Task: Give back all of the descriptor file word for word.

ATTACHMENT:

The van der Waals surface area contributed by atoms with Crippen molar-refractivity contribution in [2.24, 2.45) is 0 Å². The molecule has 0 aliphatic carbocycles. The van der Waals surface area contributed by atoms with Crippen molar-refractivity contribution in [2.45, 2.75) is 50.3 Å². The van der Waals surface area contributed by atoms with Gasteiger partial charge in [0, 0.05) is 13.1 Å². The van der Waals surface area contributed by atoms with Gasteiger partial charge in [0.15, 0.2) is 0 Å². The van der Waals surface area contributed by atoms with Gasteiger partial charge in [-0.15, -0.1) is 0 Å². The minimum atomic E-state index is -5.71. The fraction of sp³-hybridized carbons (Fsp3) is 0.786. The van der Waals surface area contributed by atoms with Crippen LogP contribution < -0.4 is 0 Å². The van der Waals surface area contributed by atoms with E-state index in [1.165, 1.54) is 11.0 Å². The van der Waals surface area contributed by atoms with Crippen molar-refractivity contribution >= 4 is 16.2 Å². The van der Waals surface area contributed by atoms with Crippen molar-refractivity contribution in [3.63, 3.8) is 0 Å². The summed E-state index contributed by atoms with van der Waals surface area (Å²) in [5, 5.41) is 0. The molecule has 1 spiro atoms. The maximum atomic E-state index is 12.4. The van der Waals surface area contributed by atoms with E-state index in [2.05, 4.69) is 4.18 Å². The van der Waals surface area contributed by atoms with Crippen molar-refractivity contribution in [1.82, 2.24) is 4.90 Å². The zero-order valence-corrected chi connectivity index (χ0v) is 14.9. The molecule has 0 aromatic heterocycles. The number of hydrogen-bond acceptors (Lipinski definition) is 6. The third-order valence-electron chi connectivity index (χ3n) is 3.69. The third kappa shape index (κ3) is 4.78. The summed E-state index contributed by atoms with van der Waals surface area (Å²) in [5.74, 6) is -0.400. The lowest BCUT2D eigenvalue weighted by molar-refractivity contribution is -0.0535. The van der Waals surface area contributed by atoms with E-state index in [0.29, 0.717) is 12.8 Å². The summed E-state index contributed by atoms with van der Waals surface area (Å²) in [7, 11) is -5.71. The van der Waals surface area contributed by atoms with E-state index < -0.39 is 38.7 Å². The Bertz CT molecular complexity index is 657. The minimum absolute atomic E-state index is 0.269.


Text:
The van der Waals surface area contributed by atoms with Crippen molar-refractivity contribution in [2.24, 2.45) is 0 Å². The molecule has 0 aliphatic carbocycles. The van der Waals surface area contributed by atoms with Crippen molar-refractivity contribution in [2.45, 2.75) is 50.3 Å². The van der Waals surface area contributed by atoms with Gasteiger partial charge in [0, 0.05) is 13.1 Å². The van der Waals surface area contributed by atoms with Gasteiger partial charge in [0.15, 0.2) is 0 Å². The van der Waals surface area contributed by atoms with Gasteiger partial charge in [-0.15, -0.1) is 0 Å². The minimum atomic E-state index is -5.71. The fraction of sp³-hybridized carbons (Fsp3) is 0.786. The van der Waals surface area contributed by atoms with Crippen LogP contribution < -0.4 is 0 Å². The van der Waals surface area contributed by atoms with E-state index in [1.165, 1.54) is 11.0 Å². The van der Waals surface area contributed by atoms with Crippen molar-refractivity contribution >= 4 is 16.2 Å². The van der Waals surface area contributed by atoms with Crippen molar-refractivity contribution in [3.63, 3.8) is 0 Å². The summed E-state index contributed by atoms with van der Waals surface area (Å²) in [5, 5.41) is 0. The molecule has 1 spiro atoms. The maximum atomic E-state index is 12.4. The van der Waals surface area contributed by atoms with E-state index in [2.05, 4.69) is 4.18 Å². The van der Waals surface area contributed by atoms with Crippen molar-refractivity contribution in [1.82, 2.24) is 4.90 Å². The zero-order valence-corrected chi connectivity index (χ0v) is 14.9. The molecule has 0 aromatic heterocycles. The number of hydrogen-bond acceptors (Lipinski definition) is 6. The third-order valence-electron chi connectivity index (χ3n) is 3.69. The third kappa shape index (κ3) is 4.78. The summed E-state index contributed by atoms with van der Waals surface area (Å²) in [5.74, 6) is -0.400. The lowest BCUT2D eigenvalue weighted by molar-refractivity contribution is -0.0535. The van der Waals surface area contributed by atoms with E-state index in [0.29, 0.717) is 12.8 Å². The summed E-state index contributed by atoms with van der Waals surface area (Å²) in [7, 11) is -5.71. The van der Waals surface area contributed by atoms with E-state index < -0.39 is 38.7 Å². The Bertz CT molecular complexity index is 657. The minimum absolute atomic E-state index is 0.269.